Hell, it even makes me forget about the Stones' Super Bowl show where sixty-something Mick Jagger strutted around, grinding his hips in front of thousands of young chicks and guys. I know it's only rock and roll, but... I had to spend a few sessions on the couch to get past that one.
6. (June, 1971) "It's Too Late" by
Man, this one takes me back. Way back to a simpler time, to the days of "Tapestry," where everyone wore hemp clothing and the women braided their armpit hair; a time when chicks tore off their shirts at rock concerts; a time when Patchouli Oil was the scent of choice; a time when album covers were used to remove seeds from your stash; a time when your buddy would take a huge toke, hold his breath, and somehow try to talk, bringing his head to the point of exploding.
Simpler times. Would I want to go back? Sometimes I think I would, but not really. No one ever had any money. By the way, "It's Too Late," was one of the all-time great break-up songs.
7. (July, 1971) "Indian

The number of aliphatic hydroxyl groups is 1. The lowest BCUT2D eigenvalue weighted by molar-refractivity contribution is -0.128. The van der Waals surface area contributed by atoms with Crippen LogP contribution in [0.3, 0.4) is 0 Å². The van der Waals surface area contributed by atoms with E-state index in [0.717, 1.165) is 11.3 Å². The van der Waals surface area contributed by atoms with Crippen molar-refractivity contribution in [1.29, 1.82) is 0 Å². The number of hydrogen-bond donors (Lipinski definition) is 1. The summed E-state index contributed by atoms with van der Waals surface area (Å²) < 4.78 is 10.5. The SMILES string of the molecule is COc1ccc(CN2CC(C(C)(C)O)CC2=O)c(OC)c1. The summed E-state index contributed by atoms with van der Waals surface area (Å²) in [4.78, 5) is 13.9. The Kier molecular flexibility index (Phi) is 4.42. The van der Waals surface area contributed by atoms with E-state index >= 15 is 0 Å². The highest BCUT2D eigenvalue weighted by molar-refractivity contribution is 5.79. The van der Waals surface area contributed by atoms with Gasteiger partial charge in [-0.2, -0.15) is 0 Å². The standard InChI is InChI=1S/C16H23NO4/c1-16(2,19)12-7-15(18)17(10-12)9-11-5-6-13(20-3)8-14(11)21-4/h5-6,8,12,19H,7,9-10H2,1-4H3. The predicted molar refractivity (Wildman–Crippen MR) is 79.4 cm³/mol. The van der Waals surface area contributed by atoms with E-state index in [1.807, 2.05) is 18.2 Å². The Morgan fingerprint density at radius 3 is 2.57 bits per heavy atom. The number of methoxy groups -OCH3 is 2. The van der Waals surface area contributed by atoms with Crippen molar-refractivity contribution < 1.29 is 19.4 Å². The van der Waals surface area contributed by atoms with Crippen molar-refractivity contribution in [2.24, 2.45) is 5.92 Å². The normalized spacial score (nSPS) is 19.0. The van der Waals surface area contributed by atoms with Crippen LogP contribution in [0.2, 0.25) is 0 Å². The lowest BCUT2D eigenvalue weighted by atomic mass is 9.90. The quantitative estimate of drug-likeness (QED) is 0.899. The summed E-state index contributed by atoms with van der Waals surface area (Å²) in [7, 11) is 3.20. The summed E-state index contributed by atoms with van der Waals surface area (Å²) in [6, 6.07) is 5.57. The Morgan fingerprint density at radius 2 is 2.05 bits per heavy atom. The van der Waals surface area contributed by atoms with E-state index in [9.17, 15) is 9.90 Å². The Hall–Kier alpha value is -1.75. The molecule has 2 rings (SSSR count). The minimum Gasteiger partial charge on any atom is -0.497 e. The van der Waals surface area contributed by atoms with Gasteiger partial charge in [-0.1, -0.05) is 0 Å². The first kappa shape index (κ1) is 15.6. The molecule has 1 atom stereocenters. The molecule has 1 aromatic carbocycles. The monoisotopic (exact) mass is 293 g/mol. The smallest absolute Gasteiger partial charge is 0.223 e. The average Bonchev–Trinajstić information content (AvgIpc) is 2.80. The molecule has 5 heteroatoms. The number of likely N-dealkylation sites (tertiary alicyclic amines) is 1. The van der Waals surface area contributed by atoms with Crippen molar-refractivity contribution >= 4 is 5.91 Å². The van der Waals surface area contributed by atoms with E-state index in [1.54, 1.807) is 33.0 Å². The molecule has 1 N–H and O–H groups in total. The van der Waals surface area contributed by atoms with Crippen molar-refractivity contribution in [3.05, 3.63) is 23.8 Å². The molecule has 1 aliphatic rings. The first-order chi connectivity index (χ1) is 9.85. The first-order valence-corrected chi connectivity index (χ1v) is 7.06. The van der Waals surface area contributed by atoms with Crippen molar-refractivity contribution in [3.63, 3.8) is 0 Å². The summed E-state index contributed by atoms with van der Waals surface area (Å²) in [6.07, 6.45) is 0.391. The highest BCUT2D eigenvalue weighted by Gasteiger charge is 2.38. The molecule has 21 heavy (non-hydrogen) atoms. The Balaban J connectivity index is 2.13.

Reservation" by THE RAIDERS
Why does every tune with an Indian theme feature a thump-thump-thump tom-tom beat throughout the song? It's the same with any Asian-themed music... you'll invariably hear the plink-plink of those funky "angular banjos." Do they think we won't get it?
Okay, okay, enough of my griping. Mark Lindsey of The Raiders actually does a fine job of delivering the Indians' story and, God knows, we all can agree with the points he makes in the song; after all, the Europeans gave Native Americans the screw job of all time with nary a kiss involved. And it's a good thing the band had ditched their Paul Revere costumes by the time this song appeared; sort of like playing the soul circuit wearing white robes and hoods. Boy howdy.